ISLAMABAD: Munir Ahmed, 52, has been living in Rawalpindi, where he works as a hawker at the Pirwadhai Bus Stand, for years.
Originally from Peshawar, Mr Ahmed said he earns around Rs1,000 a day, calling out to passengers and trying to persuade them to get the bus to Peshawar. Sometimes he doesn’t get any work at all, because of the lack of buses, transporters’ strikes or a protest in the city.
“I used to spend Rs200 a day on food, and at night I would get a charpoy at the bus stand for Rs60. But since the Panah Gah opened in I-11 last month, I first try to get a charpoy there, because it’s provided for free, and failing that I go to the bus stand,” he told Dawn.
Whether or not he gets a charpoy, Mr Ahmed has breakfast, lunch and dinner at the new shelter - altogether, he is able to save around Rs300 every day, and send more money back to his family every month.
Two shelters — one at the I-11 Sabzi Mandi and one in Tarlai — have been opened by the district administration under orders from the prime minister.
Both the shelters were set up in 20 days; the one in Tarlai can house around 150 men and 50 women, while the one in Sabzi Mandi can house 150 men and women.
There are a number of homeless shelters that have opened across the country, but most are run in tents. Islamabad is the only city with fully functional shelters in buildings, with staff deputed there as well.
But Mr Ahmed said the capacity at the shelter is insufficient. “The capacity for charpoys should be increased by tens of times. There are thousands of people who cannot even afford charpoys available for just Rs60 a night,” he said.
Jehangira-native Umer Daraz, 65, has a handcart on which he carries people’s goods.
“I have been working as a labourer despite becoming a senior citizen,” he told Dawn. “It is good that the Panah Gah has been established, but I suggest the government also introduce some honorarium for the elderly.”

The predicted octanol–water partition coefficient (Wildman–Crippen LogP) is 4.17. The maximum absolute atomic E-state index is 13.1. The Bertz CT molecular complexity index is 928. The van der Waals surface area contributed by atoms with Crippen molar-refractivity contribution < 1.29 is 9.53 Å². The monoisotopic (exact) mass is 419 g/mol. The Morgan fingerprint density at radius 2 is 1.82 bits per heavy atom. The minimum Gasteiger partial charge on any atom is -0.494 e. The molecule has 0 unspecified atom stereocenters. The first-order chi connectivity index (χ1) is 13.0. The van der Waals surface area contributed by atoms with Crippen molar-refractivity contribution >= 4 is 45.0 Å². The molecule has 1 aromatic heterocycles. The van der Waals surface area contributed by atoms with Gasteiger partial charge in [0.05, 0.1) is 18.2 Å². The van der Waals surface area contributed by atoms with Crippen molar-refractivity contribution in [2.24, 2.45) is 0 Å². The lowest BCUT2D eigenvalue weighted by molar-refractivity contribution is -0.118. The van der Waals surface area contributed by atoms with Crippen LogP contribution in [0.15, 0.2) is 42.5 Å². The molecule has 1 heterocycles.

Mohammad Kamran, 35, has also been staying at the shelter. Mr Kamran is from Abbotabad and works as a labourer; the free meals and accommodation at the shelter mean that he is able to save some money.
Ghulam Naseem Khan, 56, who belongs to a village near Mianwali, has been staying at the shelter as well. Mr Khan said he was forcefully retired from the army in 1993 because a gun was recovered from his possession.
The following inquiry proved he had a licence for the pistol, based on which it was decided that he would receive two-thirds of his pension.
“I have been running from pillar to post since then, but no one has listened to my problem,” he said. “I am staying in Rawalpindi so that one day I might get someone in [General Headquarters] who would listen to my problem.” In the meantime, Mr Khan is working as a labourer.
The caretaker of the I-11 shelter, Rosh Dil Khan Hoti, said the shelter building was owned by Haji Allah Rakha - also known as Mukhtar Shah - who would distribute free meals in a street in I-10 in the early 1980s.
“Some of the residents complained to the district administration that the street would be blocked because of the distribution of food, so the district administration stopped him.
“Later the assistant commissioner, Chaudhry Mohammad Ali, forwarded a request to President Ziaul Haq to allocate land for the free distribution of food, and in 1986 a two and a half kanal plot was allocated for the Langar Khana in I-11. They used to give free curry and charge for naan; initially it was just a few paisas, and by last year it was Rs5 per naan,” Mr Hoti said.
“When Prime Minister Imran Khan directed to establish Panah Gahs, we held a camp at the fruit market giving away free food.
“The Langar Khana contacted us and asked her to move the Panah Gah there. We involved philanthropists and not only contracted the building but a number of other facilities, such as a dispensary, food and residence have also been provided there,” he said.
Chief Commissioner Amer Ali Ahmed visited the site every day and pushed the staff, because of which the two-storey building was finished in 20 days and other facilities, such as televisions and so on, were also provided, he added.
“We provide residence on a first-come-first-serve basis daily, and all the particulars and every person’s details are not only registered but also shared with the police. We cook here, a tandoor has also been established here, and we pay all the staff,” he said.
In response to a question, Mr Hoti said commodities such as flour and pulses are preferred to cash donations.
A senior district administration official, who asked not to be named, also told Dawn it has been decided to increase the number of charpoys to 400 and arrange food for 1,000 people.
He added that the dining hall will be moved to the basement, and another floor will be added to provide accommodation to up to 1,000 people in a few weeks.
Published in Dawn, January 13th, 2019